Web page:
Seduction Book Cover

A gothic tale about Victor Hugo’s long-buried secrets 
and the lengths we go to for love…

In 1843, novelist Victor Hugo’s beloved nineteen-year-old daughter drowned. Ten years later, still grieving, Hugo initiated hundreds of séances from his home on the Isle of Jersey in order to reestablish contact with her. In the process, he claimed to have communed with Plato, Galileo, Shakespeare, Dante, Jesus—and even the Devil himself. Hugo’s transcriptions of these conversations have all been published.

Or so it has been believed…

Recovering from a great loss, mythologist Jac L’Etoile thinks that throwing herself into work will distract her from her grief. In the hopes of uncovering a secret about the island’s mysterious Celtic roots, she arrives on the Isle of Jersey and is greeted by ghostly Neolithic monuments, medieval castles, and hidden caves.

But the man who’s invited her there, a troubled soul named Theo Gaspard, hopes she’ll help him discover something quite different—transcripts of Hugo’s lost conversations with someone he called the Shadow of the Sepulcher. Central to his heritage, these are the papers his grandfather died trying to find.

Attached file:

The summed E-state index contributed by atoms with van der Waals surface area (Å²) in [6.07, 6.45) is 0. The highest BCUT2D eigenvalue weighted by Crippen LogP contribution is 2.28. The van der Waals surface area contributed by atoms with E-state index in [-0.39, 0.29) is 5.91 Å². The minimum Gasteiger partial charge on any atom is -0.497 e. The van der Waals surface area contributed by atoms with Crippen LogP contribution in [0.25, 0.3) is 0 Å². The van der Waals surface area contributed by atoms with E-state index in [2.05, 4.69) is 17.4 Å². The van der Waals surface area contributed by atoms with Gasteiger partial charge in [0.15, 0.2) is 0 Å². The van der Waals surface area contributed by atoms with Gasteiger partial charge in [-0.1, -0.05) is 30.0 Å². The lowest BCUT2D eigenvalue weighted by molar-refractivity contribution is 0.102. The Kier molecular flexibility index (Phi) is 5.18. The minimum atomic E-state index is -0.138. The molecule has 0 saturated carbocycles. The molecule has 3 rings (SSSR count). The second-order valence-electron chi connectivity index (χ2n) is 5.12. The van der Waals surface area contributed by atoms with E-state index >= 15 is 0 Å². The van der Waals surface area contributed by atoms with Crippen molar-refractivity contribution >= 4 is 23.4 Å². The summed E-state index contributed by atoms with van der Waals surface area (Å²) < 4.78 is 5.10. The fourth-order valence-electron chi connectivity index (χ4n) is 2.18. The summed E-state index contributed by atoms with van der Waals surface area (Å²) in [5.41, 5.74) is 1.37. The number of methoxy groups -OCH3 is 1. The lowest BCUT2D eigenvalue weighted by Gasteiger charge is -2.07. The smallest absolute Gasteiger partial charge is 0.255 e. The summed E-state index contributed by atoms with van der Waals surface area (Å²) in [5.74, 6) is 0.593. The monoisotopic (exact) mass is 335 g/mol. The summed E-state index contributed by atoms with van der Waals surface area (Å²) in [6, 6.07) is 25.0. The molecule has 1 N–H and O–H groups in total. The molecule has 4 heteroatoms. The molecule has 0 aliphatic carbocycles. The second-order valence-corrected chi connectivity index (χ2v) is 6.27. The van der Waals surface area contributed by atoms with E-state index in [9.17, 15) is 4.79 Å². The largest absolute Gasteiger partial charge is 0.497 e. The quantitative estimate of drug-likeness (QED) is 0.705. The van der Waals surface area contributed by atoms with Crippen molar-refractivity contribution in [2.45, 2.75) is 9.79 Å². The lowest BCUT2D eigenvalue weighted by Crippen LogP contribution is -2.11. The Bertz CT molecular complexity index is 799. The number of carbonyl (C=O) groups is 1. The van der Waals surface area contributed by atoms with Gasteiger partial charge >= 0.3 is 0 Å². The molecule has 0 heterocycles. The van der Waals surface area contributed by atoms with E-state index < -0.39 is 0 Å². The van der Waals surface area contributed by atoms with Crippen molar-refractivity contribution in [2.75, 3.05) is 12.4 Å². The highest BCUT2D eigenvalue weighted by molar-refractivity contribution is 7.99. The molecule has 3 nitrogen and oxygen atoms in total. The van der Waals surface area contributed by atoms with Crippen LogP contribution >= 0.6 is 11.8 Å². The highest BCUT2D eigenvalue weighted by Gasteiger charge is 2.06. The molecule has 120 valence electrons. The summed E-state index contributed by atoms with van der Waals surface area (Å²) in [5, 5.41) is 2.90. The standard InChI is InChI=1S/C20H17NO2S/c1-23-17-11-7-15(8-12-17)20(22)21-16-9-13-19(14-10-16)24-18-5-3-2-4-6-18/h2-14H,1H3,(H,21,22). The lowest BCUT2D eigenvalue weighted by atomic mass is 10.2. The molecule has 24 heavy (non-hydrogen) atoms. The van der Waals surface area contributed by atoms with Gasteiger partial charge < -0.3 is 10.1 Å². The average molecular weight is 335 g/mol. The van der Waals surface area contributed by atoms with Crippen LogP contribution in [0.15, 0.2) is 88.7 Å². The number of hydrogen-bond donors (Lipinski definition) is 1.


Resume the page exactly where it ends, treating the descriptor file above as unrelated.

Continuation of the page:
But what neither Jac or Theo anticipate is that the mystery surrounding Victor Hugo will threaten their sanity and put their very lives at stake.

Seduction is a historically evocative and atmospheric tale of suspense with a spellbinding ghost story at its heart, written by one of America’s most gifted and imaginative novelists. Awakening a mystery that spans centuries, this multi-layered gothic brings a time, a place, and a cast of desperate characters brilliantly to life.


M.J. Rose, is the international bestselling author of 12 novels;Lip ServiceIn FidelityFlesh TonesSheet MusicLying in BedThe Halo EffectThe Delilah ComplexThe Venus Fix,The ReincarnationistThe MemoristThe Hypnotist, and The Book of Lost Fragrances.

Rose is also the co-author with Angela Adair Hoy of How to Publish and Promote Online, and with Doug Clegg of Buzz Your Book.